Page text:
Canadian Medical Association launches new National Dialogue with Canadians Town halls to focus on causes of poor health
WINNIPEG, Feb. 4, 2013 /CNW/ - The Canadian Medical Association (CMA) today announced the latest phase of its public town hall consultations on health care transformation, this one taking a closer look at the social factors that cause people to suffer poor health in the first place.
"When you look at what most often drives poor health, it is factors such as poverty, poor nutrition, substandard housing and lack of education," said Dr. Anna Reid, CMA president. "With so much pressure on access to health care, we tend to focus on the supply side and ways to increase services. Wouldn't it be more responsible from an economic standpoint, not to mention more compassionate, to tackle the reasons behind the high demand for health care in the first place?"
In 2011, the CMA began a National Dialogue on Health Care Transformation, an online discussion and series of public town hall meetings across the country looking at how to modernize Canada's health care system. In this phase of the National Dialogue, the CMA is seeking Canadians' views on how various social factors, or determinants, affect their health and how to mitigate them.
The first town hall meeting of this series begins today in Winnipeg and will focus on the social determinants of health as they relate to Aboriginal health care.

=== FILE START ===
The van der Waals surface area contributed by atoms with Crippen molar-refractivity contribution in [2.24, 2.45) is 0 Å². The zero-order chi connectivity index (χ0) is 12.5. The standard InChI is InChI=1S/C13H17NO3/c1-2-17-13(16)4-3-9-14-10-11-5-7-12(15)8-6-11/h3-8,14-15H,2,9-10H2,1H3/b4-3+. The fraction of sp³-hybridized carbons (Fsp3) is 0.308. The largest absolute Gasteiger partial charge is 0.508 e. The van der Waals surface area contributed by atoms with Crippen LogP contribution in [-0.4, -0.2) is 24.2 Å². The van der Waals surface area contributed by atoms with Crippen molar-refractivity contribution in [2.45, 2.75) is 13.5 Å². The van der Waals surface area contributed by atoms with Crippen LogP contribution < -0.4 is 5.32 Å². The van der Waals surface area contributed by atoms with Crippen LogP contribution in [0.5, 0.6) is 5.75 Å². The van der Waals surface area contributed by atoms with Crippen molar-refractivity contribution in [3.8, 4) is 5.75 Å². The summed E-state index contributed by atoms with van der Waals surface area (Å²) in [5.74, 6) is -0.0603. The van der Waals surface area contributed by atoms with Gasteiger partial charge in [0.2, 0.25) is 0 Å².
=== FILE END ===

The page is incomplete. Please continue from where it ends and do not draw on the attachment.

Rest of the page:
The town halls are taking place in partnership with Maclean's magazine and will be broadcast on CPAC, the Cable Public Affairs Channel.
"Some people may think that, in looking beyond health care, physicians are treading off their usual path," said Dr. Reid. "We're not, really. There is nothing more frustrating than diagnosing a health problem and prescribing treatment for a patient in the knowledge that the cause of the illness will persist.
"A multitude of studies over many years, both in Canada and abroad, have proven beyond the shadow of a doubt that the key to a healthy population lies in tackling the social determinants of health. If we really want a healthy population, and how could we not, it's time for health care professionals, governments and all Canadians to take this research seriously."
In addition to today's town hall meeting in Winnipeg, town halls will be held in the coming months in Hamilton, Charlottetown, Calgary and Montreal.
The discussion will be framed by the following four questions:
- Many factors influence the health of individuals and communities, such as income, early childhood development, housing and access to healthy food. How do these factors - known as social determinants - affect your health or the health of your community?
- What initiatives or practices have you seen that offset the effects on health of these various determinants?
- What should governments, health care providers and others do to help address the social determinants of health?
- How can we ensure the health care system is equally accessible to all Canadians, regardless of their income, background or other circumstances?
The Canadian Medical Association (CMA) is the national voice of Canadian physicians. Founded in 1867, the CMA is a voluntary professional organization representing more than 77,000 of Canada's physicians and comprising 12 provincial and territorial medical associations and 51 national medical organizations. CMA's mission is to serve and unite the physicians of Canada and be the national advocate, in partnership with the people of Canada, for the highest standards of health and health care.
SOURCE: Canadian Medical AssociationFor further information:
Lucie Boileau, Manager,
Senior Advisor, Communications and Public Outreach
Tel.: 800-663-7336 / 613-731-8610 ext. 1266